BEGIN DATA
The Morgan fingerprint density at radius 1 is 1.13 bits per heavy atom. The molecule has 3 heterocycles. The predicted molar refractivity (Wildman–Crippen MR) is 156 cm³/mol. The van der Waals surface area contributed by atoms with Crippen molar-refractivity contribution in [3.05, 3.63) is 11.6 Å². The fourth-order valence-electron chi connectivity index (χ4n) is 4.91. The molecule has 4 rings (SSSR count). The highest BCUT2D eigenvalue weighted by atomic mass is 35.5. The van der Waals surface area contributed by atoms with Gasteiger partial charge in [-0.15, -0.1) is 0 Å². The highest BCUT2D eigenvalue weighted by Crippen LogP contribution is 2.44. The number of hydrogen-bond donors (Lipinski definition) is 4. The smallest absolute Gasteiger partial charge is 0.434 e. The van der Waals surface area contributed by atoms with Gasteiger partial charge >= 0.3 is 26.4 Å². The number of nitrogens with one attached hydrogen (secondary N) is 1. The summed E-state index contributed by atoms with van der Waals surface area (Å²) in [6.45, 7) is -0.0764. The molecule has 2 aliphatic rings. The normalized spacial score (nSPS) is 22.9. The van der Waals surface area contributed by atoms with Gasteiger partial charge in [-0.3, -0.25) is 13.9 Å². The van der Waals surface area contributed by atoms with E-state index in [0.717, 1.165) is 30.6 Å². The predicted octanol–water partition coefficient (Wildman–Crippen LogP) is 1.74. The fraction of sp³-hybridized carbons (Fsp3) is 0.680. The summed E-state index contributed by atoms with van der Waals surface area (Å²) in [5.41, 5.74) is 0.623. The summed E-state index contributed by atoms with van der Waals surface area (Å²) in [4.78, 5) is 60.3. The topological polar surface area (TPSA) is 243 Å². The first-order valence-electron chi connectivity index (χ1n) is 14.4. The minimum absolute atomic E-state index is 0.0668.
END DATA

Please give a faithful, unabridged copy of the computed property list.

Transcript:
The Morgan fingerprint density at radius 1 is 1.13 bits per heavy atom. The molecule has 3 heterocycles. The predicted molar refractivity (Wildman–Crippen MR) is 156 cm³/mol. The van der Waals surface area contributed by atoms with Crippen molar-refractivity contribution in [3.05, 3.63) is 11.6 Å². The fourth-order valence-electron chi connectivity index (χ4n) is 4.91. The molecule has 4 rings (SSSR count). The highest BCUT2D eigenvalue weighted by atomic mass is 35.5. The van der Waals surface area contributed by atoms with Gasteiger partial charge in [-0.15, -0.1) is 0 Å². The highest BCUT2D eigenvalue weighted by Crippen LogP contribution is 2.44. The number of hydrogen-bond donors (Lipinski definition) is 4. The smallest absolute Gasteiger partial charge is 0.434 e. The van der Waals surface area contributed by atoms with Gasteiger partial charge >= 0.3 is 26.4 Å². The number of nitrogens with one attached hydrogen (secondary N) is 1. The summed E-state index contributed by atoms with van der Waals surface area (Å²) in [6.45, 7) is -0.0764. The molecule has 2 aliphatic rings. The normalized spacial score (nSPS) is 22.9. The van der Waals surface area contributed by atoms with Gasteiger partial charge in [-0.3, -0.25) is 13.9 Å². The van der Waals surface area contributed by atoms with E-state index in [0.717, 1.165) is 30.6 Å². The predicted octanol–water partition coefficient (Wildman–Crippen LogP) is 1.74. The fraction of sp³-hybridized carbons (Fsp3) is 0.680. The summed E-state index contributed by atoms with van der Waals surface area (Å²) in [5.41, 5.74) is 0.623. The summed E-state index contributed by atoms with van der Waals surface area (Å²) in [4.78, 5) is 60.3. The topological polar surface area (TPSA) is 243 Å². The first-order valence-electron chi connectivity index (χ1n) is 14.4. The minimum absolute atomic E-state index is 0.0668.